U.S. Fish and Wildlife Service



July 16, 1996

Hugh Vickery 202-208-5634
Sharon Rose 303-236-7905


Boosted by two consecutive years of good habitat conditions, duck breeding populations climbed 5 percent this spring to the highest level since 1979, U.S. Fish and Wildlife Service Acting Director John Rogers announced today.

The annual breeding duck survey recorded an estimated 37.5 million ducks, up from 35.9 million in 1995. The survey samples 1.3 million square miles across the north-central United States, western and northern Canada, and Alaska and estimates the approximate numbers of ducks in important breeding areas.

Populations of four species--gadwall, blue-winged teal, northern shoveler, and canvasback--reached record highs. In particular, blue-winged teal, up 25 percent to 6.4 million, and northern shoveler, up 15 percent to 3.4 million, showed substantial gains.

"There are two primary reasons for this good news," Rogers said. "First, we continue to be blessed by abundant precipitation and good habitat conditions on the breeding grounds. Second, hunters and other conservationists have spent the last decade restoring and conserving vital wetlands in key duck production areas.

"Although duck populations naturally fluctuate over time as habitat and water conditions change, we wouldn't have seen this kind of recovery from the drought in the mid-1980s and early 1990s if not for these habitat conservation efforts."

The overall number of ponds in the survey area rose 18 percent to 7.5 million, the second highest level ever recorded. The pond count in Canada rose 29 percent, with the biggest gains in southern Alberta and Saskatchewan. The U.S. pond count was similar to last year but still 84 percent above the long-term average.

The Fish and Wildlife Service administers or participates in a number of programs to conserve and restore waterfowl habitat. For example, since 1986, the North American Waterfowl Management Plan, an international partnership effort, has protected, restored, or enhanced more than 2.5 million acres of wetland habitat.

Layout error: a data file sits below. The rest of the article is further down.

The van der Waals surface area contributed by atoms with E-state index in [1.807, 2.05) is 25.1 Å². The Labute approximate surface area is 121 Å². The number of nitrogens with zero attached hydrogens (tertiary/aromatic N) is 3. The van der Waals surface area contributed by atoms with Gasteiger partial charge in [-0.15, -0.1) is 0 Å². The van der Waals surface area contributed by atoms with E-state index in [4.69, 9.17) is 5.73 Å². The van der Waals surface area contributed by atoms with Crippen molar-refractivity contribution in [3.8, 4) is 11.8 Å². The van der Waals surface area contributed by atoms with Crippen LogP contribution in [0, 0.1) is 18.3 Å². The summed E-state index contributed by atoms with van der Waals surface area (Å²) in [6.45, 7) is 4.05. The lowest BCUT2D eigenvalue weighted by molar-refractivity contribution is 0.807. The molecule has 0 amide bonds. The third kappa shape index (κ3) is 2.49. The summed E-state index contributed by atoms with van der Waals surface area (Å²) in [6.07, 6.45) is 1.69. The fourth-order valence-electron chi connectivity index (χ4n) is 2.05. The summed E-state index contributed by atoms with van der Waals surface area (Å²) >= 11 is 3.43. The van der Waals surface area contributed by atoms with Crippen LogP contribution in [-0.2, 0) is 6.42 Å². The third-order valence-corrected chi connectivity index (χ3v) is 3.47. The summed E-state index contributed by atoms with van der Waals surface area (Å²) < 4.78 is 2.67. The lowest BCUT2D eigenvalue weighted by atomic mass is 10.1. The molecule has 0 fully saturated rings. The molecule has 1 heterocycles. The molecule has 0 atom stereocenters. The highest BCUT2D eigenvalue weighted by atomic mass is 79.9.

In addition, other government programs such as the Conservation Reserve Program and the Wetland Reserve Program have conserved significant tracts of wildlife habitat in recent years. And sportsmen and conservation organizations have conserved and restored millions of acres of prime habitat. In addition, laws such as the Swampbuster provisions of the Farm Bill and the wetland protection provisions of the Clean Water Act also have helped conserve waterfowl habitat.

The breeding duck survey estimated mallard populations at 7.9 million this year compared to 8.3 million in 1995. Statistically, this change was not significant. The 8.3 million estimate in 1995 was an increase of 18 percent over the previous year and the highest in more than two decades.

American wigeon populations experienced a significant decline to 2.3 million from 2.6 million in 1995. Populations of pintail, green-winged teal, scaup, canvasback, redhead, and gadwall were at levels similar to 1995.

The overall increase in breeding duck populations occurred despite relatively liberal hunting regulations that, along with a large fall flight, resulted in a 46- percent increase in duck harvest nationwide in 1995.

The number of hunters and days in the field was similar to previous years suggesting the increase in harvest from 8.6 million ducks in the 1994-95 season to 12.6 million last season was due to better hunter success in the field.

The survey information is used by the Service and the four flyway councils in the cooperative process of setting fall duck hunting seasons. This will be the second year of a new system for setting these regulations called Adaptive Harvest Management.

Adaptive Harvest Management is a tool to increase objectivity and efficiency in the process of regulating waterfowl hunting. It improves upon the traditional approach by using clearly defined harvest management objectives, a limited number of regulatory options, and new data-assessment procedures.

The U.S. Fish and Wildlife Service is the principal Federal agency responsibile for conserving, protecting, and enhancing fish and wildlife and their habitats. The Service manages 508 national wildlife refuges encompassing 92 million acres, as well as 72 national fish hatcheries.

The agency also enforces Federal wildlife laws, manages migratory bird populations, conserves and restores wildlife habitat such as wetlands, administers the Endangered Species Act, and oversees the Federal Aid program that funnels Federal excise taxes on angling and hunting equipment to state wildlife agencies.

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